FanPost

This Week in Rockies History (June 20th-June 26th)

If history is any indication, then the Rockies are going to play some wild games this week.  While their overall record is 50-59 for this week, they have enjoyed a wide range of thrilling victories and also endured some really painful loses.

Rockies Weekly Records

 

Year

Wins

Loses

1993

4

3

1994

3

3

1995

3

3

1996

1

5

1997

3

4

1998

5

2

1999

2

4

2000

3

4

2001

1

6

2002

5

2

2003

4

2

2004

3

3

2005

3

3

2006

3

3

2007

2

5

2008

1

5

2009

4

2

All Time Record

50

59

  

Best Games This Week

June 25, 1995 (Padres) (11-3)

What could possibly be so special about a blowout win over the Padres?  Andres Galarraga’s performance, that’s what.  The Big Cat hit home runs in three consecutive innings to tie a major league record and give the Rockies and easy victory.  Galarraga’s home runs all came with men on base as well as he hit two run shots in the 6th and 7th innings and a three run blast in the 8th.

June 20, 2002 (Yankees) (14-11 in 10 innings)

Colorado rallies from a 7-1 fifth inning deficit to beat the evil empire for the first time in franchise history on a Todd Zeile 10th inning HR.  The comeback is highlighted by an eight run 6thinning that includes a Hollandsworth grand slam.  It doesn’t get much better than this for a game in June.

June 21, 2002 (Devil Rays) (8-7 in 10 innings)

The very next night, the Rockies put on an encore performance to beat the Devil Rays (As they were known then) with a four run 9th inning comeback that included four doubles and a triple before a Larry Walker single won it in the 10th.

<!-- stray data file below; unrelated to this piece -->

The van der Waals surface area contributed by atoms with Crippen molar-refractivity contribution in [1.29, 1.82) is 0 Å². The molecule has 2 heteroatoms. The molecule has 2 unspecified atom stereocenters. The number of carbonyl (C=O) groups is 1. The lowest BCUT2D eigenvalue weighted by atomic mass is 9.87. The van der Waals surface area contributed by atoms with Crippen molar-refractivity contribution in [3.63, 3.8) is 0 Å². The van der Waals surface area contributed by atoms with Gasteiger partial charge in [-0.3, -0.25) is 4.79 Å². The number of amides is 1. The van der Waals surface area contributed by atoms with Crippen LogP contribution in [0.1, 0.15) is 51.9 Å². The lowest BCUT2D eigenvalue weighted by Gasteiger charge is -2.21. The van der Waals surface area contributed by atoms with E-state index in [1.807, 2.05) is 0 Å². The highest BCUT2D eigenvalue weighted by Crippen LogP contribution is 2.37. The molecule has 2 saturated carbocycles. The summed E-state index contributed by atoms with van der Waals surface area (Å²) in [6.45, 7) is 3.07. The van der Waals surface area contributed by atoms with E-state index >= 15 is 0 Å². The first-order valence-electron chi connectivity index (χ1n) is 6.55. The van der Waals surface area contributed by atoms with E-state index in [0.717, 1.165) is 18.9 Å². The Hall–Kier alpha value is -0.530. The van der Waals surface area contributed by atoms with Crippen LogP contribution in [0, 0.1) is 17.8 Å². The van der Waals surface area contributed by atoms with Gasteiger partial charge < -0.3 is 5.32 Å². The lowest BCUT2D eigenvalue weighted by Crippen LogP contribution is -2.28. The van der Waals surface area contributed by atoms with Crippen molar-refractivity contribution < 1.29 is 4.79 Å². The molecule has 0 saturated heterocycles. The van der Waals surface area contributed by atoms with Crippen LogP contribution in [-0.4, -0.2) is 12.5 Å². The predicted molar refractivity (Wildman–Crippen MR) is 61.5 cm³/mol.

June 21, 2007 (Yankees) (4-3)

(Day of the Purple Broom)  Normally a 4-3 win on a Thursday afternoon game in June is forgotten.  That changes however when that 4-3 win is to sweep the Yankees, knock them back to .500, and put them in serious danger of missing the playoffs.  The win also makes the Rockies 5-1 against the Red Sox and Yankees that season; a truly joyous occasion and big step for the franchise.

June 20, 2009 (Pirates) (9-7)

It’s hard to believe it’s been a year since the Rockies had that 16-1 stretch last June.  The 15th win in the streak included several late inning fireworks that included a game tying three run HR by Iannetta in the 8th and a game winning two run HR by Helton in the 9th

 

Worst Games this Week

June 22, 1999 (Cubs) (12-13)

It’s never a good thing when you score 12 runs and lose but it’s even more painful when you had a 9-1 lead early in the game.  Darryl Kile, Jerry DiPoto, and Mike DeJean all gave up at least three runs while the Rockies’ bats went into a late inning slumber.  Two days later the Rockies would fan the flames as they would once again lose to the Cubs while scoring double digit runs, this time by a score of 12-10.  (This series against the Cubs dropped the club back to .500, a mark they would never again get above for the rest of the season.)

June 22, 2007 (Blue Jays) (8-9 in 10 innings)

June 22 doesn’t seem to be a very good day for the Rockies.  Eight years after the collapse against the Cubs, Colorado found themselves in a tight game against the Blue Jays that went to extras tied at six.  In the top of the 10th, it appeared as if the Rockies were going to win the game when Troy Tulowitzki launched a missile down the left field line for a two run home run that game the Rockies an 8-6 lead.  Unfortunate Brian Fuentes gave up four straight singles in the bottom of the 10th and the Rockies lost the game 9-8 and began what would become an eight game losing streak.